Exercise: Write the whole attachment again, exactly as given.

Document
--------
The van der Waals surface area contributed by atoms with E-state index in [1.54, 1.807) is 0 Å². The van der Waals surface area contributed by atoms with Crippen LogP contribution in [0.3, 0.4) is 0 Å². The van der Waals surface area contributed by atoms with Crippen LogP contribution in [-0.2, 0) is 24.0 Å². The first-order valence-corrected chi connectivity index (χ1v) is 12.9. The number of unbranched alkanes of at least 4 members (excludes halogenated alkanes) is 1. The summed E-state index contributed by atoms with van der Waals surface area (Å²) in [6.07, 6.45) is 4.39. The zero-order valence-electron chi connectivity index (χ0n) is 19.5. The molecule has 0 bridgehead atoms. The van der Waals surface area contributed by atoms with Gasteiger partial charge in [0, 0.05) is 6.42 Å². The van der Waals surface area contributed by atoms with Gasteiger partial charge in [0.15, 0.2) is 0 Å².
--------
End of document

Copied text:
The van der Waals surface area contributed by atoms with E-state index in [1.54, 1.807) is 0 Å². The van der Waals surface area contributed by atoms with Crippen LogP contribution in [0.3, 0.4) is 0 Å². The van der Waals surface area contributed by atoms with Crippen LogP contribution in [-0.2, 0) is 24.0 Å². The first-order valence-corrected chi connectivity index (χ1v) is 12.9. The number of unbranched alkanes of at least 4 members (excludes halogenated alkanes) is 1. The summed E-state index contributed by atoms with van der Waals surface area (Å²) in [6.07, 6.45) is 4.39. The zero-order valence-electron chi connectivity index (χ0n) is 19.5. The molecule has 0 bridgehead atoms. The van der Waals surface area contributed by atoms with Gasteiger partial charge in [0, 0.05) is 6.42 Å². The van der Waals surface area contributed by atoms with Gasteiger partial charge in [0.15, 0.2) is 0 Å².